Gerry Bailey, the new executive director of Time Out, must be living right.
Bailey and her husband, Chuck, only recently discovered Payson by accident.
"In 2000, we were on our way to Sedona and decided to take the route through Payson," she said. "We stopped for the shops and it was later in the day so we said, OK, we'll spend the night here. We had never heard of it before."
Both were originally from small towns, and after several subsequent visits to the Rim country, the Baileys decided this was where they would one day retire. They returned to the big city -- St. Louis -- where Bailey worked with survivors of domestic violence to bide their time.
Imagine her surprise when she saw the posting for the Time Out job in the very town she hoped to live in one day.
"It was exactly what I do," she said.
Needless to say, she jumped at the opportunity. So fast, in fact, that Chuck is still wrapping things up in St. Louis and will join her shortly.
In the meantime, Bailey is settling in and getting acquainted with the people at Time Out. So far she's impressed with what she's seen.
"Time Out, for a rural area, really has a phenomenal program," she said. "It's impressive and unique to have an emergency shelter, transitional units and a thrift shop."
The emergency shelter, which houses women and their children, has 20 permanent beds, not including rollaways and cribs. Families have their own bedrooms, and the emphasis is on a homey atmosphere. The shelter is full about 85 percent of the time, according to Bailey.
Time Out's four transitional units are for women and their children who are not ready for market rate housing or who prefer some structure and programming.
"It's a bridge, a transition between an emergency shelter where you have a real structured program before you're out in the world on your own," she said. "Rent is based on income."
Such facilities are important because financial stability is a major problem area for victims of domestic violence.
"It's often one of the reasons that keeps her from leaving," Bailey said.
For women who aren't sure if they need the services of Time Out, Bailey offers this advice:
"If you're getting physically hit or pushed or slapped, you know somebody has crossed the line," she said.
"What is a little more difficult to identify is the emotional abuse -- if (for example) you have somebody threatening to harm you or your child. Women sometimes don't take that real seriously, unless it's accompanied by the physical."
Women who aren't sure what to do should call the shelter's crisis line (928) 472-8007.
"We have a lot of educational groups at the shelter and if anybody is in doubt they can call and talk to somebody," Bailey said.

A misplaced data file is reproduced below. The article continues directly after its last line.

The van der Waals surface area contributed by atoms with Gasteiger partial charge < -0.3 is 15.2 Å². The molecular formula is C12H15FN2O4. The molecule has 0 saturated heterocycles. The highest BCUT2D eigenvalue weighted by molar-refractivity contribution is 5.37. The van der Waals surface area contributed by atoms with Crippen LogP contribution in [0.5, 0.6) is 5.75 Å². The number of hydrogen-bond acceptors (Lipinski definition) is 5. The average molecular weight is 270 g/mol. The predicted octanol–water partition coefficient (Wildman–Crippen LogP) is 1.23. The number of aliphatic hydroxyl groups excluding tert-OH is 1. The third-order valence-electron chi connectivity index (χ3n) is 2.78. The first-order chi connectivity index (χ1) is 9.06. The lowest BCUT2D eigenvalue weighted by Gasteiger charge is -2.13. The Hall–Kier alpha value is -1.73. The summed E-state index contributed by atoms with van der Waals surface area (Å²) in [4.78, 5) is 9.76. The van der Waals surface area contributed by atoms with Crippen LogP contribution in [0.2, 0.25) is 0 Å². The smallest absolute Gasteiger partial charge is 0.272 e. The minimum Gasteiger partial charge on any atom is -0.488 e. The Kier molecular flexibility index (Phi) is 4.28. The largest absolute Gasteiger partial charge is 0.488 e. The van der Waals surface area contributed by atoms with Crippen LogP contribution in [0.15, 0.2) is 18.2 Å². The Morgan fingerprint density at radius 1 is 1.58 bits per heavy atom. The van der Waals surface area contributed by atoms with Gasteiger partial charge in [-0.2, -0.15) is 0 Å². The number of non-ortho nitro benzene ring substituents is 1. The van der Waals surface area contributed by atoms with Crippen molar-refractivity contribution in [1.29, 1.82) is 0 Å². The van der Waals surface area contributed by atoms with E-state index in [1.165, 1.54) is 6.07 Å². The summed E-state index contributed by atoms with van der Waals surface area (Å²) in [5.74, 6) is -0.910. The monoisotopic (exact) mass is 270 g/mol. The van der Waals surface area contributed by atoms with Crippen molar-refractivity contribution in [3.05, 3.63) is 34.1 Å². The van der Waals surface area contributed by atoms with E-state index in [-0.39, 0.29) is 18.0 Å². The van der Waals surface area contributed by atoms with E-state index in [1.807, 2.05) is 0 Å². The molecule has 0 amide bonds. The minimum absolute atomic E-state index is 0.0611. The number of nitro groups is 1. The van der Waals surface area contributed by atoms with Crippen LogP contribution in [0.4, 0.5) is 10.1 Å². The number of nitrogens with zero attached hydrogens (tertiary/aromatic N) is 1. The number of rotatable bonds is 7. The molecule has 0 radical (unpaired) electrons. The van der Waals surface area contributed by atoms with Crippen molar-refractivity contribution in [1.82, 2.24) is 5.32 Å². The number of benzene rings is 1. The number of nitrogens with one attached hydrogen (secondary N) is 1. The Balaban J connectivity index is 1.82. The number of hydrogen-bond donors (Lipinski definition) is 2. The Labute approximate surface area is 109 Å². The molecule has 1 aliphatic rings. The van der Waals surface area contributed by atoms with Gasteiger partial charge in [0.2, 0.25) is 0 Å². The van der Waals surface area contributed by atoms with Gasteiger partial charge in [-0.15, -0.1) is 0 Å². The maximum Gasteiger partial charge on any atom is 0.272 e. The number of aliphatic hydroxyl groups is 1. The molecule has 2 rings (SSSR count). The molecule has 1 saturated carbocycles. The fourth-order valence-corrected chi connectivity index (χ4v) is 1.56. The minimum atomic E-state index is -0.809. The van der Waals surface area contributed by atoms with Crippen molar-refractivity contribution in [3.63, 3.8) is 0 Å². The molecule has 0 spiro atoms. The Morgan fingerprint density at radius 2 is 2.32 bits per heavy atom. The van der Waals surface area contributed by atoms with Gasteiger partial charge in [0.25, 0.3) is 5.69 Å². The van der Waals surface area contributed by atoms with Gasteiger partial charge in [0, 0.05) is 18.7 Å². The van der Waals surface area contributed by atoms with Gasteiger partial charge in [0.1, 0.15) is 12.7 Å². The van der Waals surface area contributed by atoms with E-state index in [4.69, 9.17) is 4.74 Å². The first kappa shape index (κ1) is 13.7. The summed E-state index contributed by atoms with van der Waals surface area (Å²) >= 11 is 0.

Time Out also offers programs for non-residents, including life skills and similar groups, counseling, pre-teen and teen programs, and legal advocacy. Services are also available for victims of other crimes.
Bailey finds her line of work especially rewarding.
"The most fascinating part is being able to assist women and children who are extremely courageous," she said.
"It's an inner strength that survivors have to be able to leave and say I'm starting over. Everything they have known is now different, and frequently they have to live with a fear for their lives."
While a good deal of Bailey's life revolves around the shelter, she also likes to spend time with her family, read, exercise, bike, go to arts and crafts shows, and work on her spiritual growth and balance.
Time Out is always in need of volunteers, both at the emergency shelter and at the thrift shop. For more information, call Jean Oliver, volunteer coordinator, at (928) 472-8007.
And while the shelter receives funding from a number of governmental sources, including the town, county, state and federal government, it also depends on funds raised locally and revenues generated through the thrift store. To make a contribution, call Bailey at the above number.
Name: Gerry Bailey
Occupation: Executive Director/Counselor
Employer: Time Out, Inc.
Birthplace: Southeast Missouri
Family: Spouse, 2 sons, 2 grandchildren
Personal motto: A mistake is a failure only if I fail to learn something from the mistake.
Inspiration: My mother.
Greatest feat: Parenting
Favorite hobby or leisure activity: Exercise ... a physical challenge.
Three words that describe me best: Straightforward, gentle, Christian
I don't want to brag but ... my grandchildren are exceptional.
Person in history I'd most like to meet: Martin Luther King
Luxury defined: "Growing" my spiritual, social, vocational, emotional, intellectual and physical gardens of life.
Dream vacation spot: Arizona! I want to explore the state.
Why Payson? The job, the climate, the people, the beauty of all of it.